Sponsored Content. It’s been said that the only constant is change. This is certainly true of the personal development that happens throughout our lives. People grow and change over time based on experiences, changes in circumstance and just plain, old-fashioned personal growth. St. Olaf College recognizes this and has developed what can only be called a career development program on steroids; it’s based on the overarching goal of comprehensively developing the student for post collegiate work.
Through a program called the Main Street Initiative, St. Olaf College is helping facilitate their students’ growth not just academically, but socially, personally, and professionally. The Main Street Initiative is comprised of a steering committee charged with developing a program and presenting proposals to the college for implementation toward these ends. The program and the college aspire to be leaders at “intentionally and comprehensively preparing its students for life after college.” The Main Street Initiative draws together multiple elements to achieve a goal that “includes strategies for continued assessment and development.” This program is designed to continue to guide students, even after they graduate from college.
There are three domains of institutional life identified as areas of concentration for achieving the goals of the overall program:
- co-curricular programs and services, and
- community connections.
Within each of these three segments of student life, the Main Street Initiative identifies existing programs and services that could be targeted for improvement and suggests new initiatives to enhance student readiness for the transition from school to career.
In terms of the curriculum, there is an early emphasis on the “Big Questions” that face a liberal arts student. So that the student might identify, through personal introspection, what will make them successful in a professional career and how coursework might facilitate that, students are asked to focus on the larger picture. The scope of the initiatives suggested is extensive and covers a student’s entire academic career from many perspectives. For example, suggested new initiatives include a “curriculum to career” academic concentration, surrounding an internship or summer job that would be worth four credits. A half credit for summer internships would be a part of this, encouraging students to prepare early and reflect on their experiences while at college by linking academics with real-world experience.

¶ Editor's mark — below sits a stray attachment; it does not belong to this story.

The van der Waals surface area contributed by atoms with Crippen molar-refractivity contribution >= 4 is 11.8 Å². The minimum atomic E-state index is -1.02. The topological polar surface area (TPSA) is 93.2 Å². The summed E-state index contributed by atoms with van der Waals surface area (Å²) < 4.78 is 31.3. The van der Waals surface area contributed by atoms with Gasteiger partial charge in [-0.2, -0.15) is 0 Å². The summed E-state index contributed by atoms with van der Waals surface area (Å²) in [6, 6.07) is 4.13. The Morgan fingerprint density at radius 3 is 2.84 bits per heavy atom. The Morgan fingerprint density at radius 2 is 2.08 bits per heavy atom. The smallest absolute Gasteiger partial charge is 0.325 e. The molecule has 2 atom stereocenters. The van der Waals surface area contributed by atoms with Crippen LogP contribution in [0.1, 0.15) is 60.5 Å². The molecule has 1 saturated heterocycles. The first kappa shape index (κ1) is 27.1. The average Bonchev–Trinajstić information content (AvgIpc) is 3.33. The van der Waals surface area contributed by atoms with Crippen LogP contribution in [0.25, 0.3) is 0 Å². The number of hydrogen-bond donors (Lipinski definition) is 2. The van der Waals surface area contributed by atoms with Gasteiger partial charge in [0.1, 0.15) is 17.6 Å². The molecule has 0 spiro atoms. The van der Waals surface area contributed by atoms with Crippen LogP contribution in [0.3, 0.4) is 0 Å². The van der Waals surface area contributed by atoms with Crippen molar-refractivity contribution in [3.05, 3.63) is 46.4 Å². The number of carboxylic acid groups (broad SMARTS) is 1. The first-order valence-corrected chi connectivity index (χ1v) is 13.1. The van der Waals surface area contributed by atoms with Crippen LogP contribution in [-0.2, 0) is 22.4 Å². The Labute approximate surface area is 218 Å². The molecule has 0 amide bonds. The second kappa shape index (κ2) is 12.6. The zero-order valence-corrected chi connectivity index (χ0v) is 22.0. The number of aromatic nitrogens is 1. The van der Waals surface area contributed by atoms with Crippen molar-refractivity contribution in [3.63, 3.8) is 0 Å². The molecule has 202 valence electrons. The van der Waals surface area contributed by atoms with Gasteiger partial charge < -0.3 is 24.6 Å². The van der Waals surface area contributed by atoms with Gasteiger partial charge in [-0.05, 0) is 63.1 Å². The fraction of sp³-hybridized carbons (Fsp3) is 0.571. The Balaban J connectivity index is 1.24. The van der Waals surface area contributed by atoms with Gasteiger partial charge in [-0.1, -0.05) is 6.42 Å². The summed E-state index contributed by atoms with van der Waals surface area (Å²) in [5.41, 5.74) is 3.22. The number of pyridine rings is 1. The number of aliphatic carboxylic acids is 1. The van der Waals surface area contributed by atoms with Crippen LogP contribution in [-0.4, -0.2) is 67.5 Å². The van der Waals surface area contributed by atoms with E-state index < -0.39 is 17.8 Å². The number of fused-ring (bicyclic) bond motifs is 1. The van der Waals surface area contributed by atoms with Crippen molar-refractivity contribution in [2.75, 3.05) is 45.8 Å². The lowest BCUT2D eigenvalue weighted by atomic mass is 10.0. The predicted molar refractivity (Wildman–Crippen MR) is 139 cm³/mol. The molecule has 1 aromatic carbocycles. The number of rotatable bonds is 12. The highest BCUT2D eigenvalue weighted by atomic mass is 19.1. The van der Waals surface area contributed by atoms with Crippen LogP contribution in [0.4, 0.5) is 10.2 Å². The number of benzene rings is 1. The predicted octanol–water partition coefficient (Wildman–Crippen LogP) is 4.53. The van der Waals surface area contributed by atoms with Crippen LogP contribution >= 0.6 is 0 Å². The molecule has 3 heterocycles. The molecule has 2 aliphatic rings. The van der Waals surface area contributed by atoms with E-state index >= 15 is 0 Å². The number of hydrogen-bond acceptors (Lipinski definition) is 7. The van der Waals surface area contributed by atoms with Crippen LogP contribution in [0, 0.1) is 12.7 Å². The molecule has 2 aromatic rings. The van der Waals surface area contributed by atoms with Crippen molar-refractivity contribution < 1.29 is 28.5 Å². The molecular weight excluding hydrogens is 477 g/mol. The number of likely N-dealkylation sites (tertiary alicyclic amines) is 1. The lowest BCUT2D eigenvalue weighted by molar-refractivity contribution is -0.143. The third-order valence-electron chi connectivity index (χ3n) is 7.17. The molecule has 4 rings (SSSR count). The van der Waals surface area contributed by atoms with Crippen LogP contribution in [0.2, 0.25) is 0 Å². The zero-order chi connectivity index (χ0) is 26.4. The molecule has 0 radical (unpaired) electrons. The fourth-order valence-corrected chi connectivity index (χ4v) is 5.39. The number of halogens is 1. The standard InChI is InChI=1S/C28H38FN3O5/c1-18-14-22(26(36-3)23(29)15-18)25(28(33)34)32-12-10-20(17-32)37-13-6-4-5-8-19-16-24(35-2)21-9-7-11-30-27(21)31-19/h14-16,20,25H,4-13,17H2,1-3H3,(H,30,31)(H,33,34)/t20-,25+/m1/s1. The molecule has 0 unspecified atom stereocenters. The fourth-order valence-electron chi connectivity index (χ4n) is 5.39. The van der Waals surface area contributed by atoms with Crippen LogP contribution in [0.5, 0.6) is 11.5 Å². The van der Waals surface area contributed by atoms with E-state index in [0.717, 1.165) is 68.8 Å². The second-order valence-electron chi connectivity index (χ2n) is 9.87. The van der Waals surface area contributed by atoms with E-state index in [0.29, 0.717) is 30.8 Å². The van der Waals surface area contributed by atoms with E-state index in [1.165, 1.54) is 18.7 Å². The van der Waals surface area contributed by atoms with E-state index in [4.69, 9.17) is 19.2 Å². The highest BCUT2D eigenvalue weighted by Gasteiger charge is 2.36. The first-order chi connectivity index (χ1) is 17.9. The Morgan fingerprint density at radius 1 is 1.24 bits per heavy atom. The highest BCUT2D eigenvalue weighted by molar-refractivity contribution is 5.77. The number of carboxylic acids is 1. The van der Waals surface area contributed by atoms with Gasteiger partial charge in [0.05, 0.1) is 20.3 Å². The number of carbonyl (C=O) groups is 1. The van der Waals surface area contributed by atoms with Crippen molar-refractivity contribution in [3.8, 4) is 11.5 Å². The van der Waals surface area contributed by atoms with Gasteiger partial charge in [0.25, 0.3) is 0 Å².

In terms of “Co-Curricular” programs, there are new initiatives that pace a student throughout their extra-curricular career at St. Olaf. An internship boot camp, a sophomore retreat, a senior survival guide, as well as a four year “online journal” are all parts of the initiative that flow from student activities outside the classroom. In addition to this, the college uses existing work programs as opportunities for enhancement of professional readiness. The idea here is to utilize all of a student’s experiences while at college, and to focus the student on the overall goal of a successful post-graduate career.
The “Community Connections” aspect of the program includes strengthening connections to alumni, and making vocational and career services available to both students and alumni alike. Mentor Networks and online Networking Guilds are two unique ideas that the Ole’s developed and actively promote. Cultivating relationships with top employers is one of the more common but still important ideas that fill the extensive list that St. Olaf has developed in the community connections aspect of the program.
For those of you that are interested, there is a complete document outlining all of the ideas and proposals promoted by The Main Street Initiative at St. Olaf College. While we have mentioned many of the key concepts here, the specifics are well worth exploring for their unique qualities, their variety, and their broad spectrum.
St. Olaf is by no means original among liberal arts colleges in their desire to connect academics with professional success, but St. Olaf takes this connection seriously. The Main Street Initiative takes the relationship between academics and a professional career to a whole new level that few colleges can match. For years, the knock on a liberal arts education was that it did not provide the student with anything like experience or readiness for the workplace; St. Olaf clearly confronts this misconception in a meaningful way, and takes steps to correct the misguided idea that liberal arts students are not ready to “hit the ground running.”
Moreover, the connection between professional and student is strengthened to the benefit of both, creating a sense of community that extends beyond graduation day, and allows for continued development well beyond the college years.